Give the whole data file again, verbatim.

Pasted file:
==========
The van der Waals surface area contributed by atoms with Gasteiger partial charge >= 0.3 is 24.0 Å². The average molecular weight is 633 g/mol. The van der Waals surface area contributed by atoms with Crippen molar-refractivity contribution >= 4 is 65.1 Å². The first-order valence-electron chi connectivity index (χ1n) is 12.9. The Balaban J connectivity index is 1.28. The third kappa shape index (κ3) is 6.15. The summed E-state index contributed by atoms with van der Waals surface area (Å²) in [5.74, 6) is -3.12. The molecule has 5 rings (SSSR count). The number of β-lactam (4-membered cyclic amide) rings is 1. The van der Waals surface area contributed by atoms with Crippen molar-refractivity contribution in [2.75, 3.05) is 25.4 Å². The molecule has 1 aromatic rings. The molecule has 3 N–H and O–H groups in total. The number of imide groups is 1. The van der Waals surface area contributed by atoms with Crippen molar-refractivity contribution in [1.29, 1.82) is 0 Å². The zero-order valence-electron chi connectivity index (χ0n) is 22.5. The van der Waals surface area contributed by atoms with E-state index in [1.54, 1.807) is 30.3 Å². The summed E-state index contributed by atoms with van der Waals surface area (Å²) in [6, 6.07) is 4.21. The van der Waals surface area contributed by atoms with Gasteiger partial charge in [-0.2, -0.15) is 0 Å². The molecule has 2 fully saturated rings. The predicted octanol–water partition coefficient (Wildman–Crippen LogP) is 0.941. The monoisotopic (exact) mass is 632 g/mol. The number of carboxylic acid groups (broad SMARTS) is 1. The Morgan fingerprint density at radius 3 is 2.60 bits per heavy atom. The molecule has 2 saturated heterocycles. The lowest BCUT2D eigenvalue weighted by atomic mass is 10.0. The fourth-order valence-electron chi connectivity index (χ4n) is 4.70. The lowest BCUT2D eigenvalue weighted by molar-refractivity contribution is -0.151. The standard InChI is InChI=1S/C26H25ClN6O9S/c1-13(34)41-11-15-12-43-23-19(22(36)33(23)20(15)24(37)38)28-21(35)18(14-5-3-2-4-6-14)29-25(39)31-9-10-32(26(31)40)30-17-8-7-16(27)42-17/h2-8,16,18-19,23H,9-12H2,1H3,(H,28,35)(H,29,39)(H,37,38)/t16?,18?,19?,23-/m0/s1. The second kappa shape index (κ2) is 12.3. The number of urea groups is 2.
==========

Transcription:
The van der Waals surface area contributed by atoms with Gasteiger partial charge >= 0.3 is 24.0 Å². The average molecular weight is 633 g/mol. The van der Waals surface area contributed by atoms with Crippen molar-refractivity contribution >= 4 is 65.1 Å². The first-order valence-electron chi connectivity index (χ1n) is 12.9. The Balaban J connectivity index is 1.28. The third kappa shape index (κ3) is 6.15. The summed E-state index contributed by atoms with van der Waals surface area (Å²) in [5.74, 6) is -3.12. The molecule has 5 rings (SSSR count). The number of β-lactam (4-membered cyclic amide) rings is 1. The van der Waals surface area contributed by atoms with Crippen molar-refractivity contribution in [2.75, 3.05) is 25.4 Å². The molecule has 1 aromatic rings. The molecule has 3 N–H and O–H groups in total. The number of imide groups is 1. The van der Waals surface area contributed by atoms with Crippen molar-refractivity contribution in [1.29, 1.82) is 0 Å². The zero-order valence-electron chi connectivity index (χ0n) is 22.5. The van der Waals surface area contributed by atoms with E-state index in [1.54, 1.807) is 30.3 Å². The summed E-state index contributed by atoms with van der Waals surface area (Å²) in [6, 6.07) is 4.21. The van der Waals surface area contributed by atoms with Gasteiger partial charge in [-0.2, -0.15) is 0 Å². The molecule has 2 fully saturated rings. The predicted octanol–water partition coefficient (Wildman–Crippen LogP) is 0.941. The monoisotopic (exact) mass is 632 g/mol. The number of carboxylic acid groups (broad SMARTS) is 1. The Morgan fingerprint density at radius 3 is 2.60 bits per heavy atom. The molecule has 2 saturated heterocycles. The lowest BCUT2D eigenvalue weighted by atomic mass is 10.0. The fourth-order valence-electron chi connectivity index (χ4n) is 4.70. The lowest BCUT2D eigenvalue weighted by molar-refractivity contribution is -0.151. The standard InChI is InChI=1S/C26H25ClN6O9S/c1-13(34)41-11-15-12-43-23-19(22(36)33(23)20(15)24(37)38)28-21(35)18(14-5-3-2-4-6-14)29-25(39)31-9-10-32(26(31)40)30-17-8-7-16(27)42-17/h2-8,16,18-19,23H,9-12H2,1H3,(H,28,35)(H,29,39)(H,37,38)/t16?,18?,19?,23-/m0/s1. The second kappa shape index (κ2) is 12.3. The number of urea groups is 2.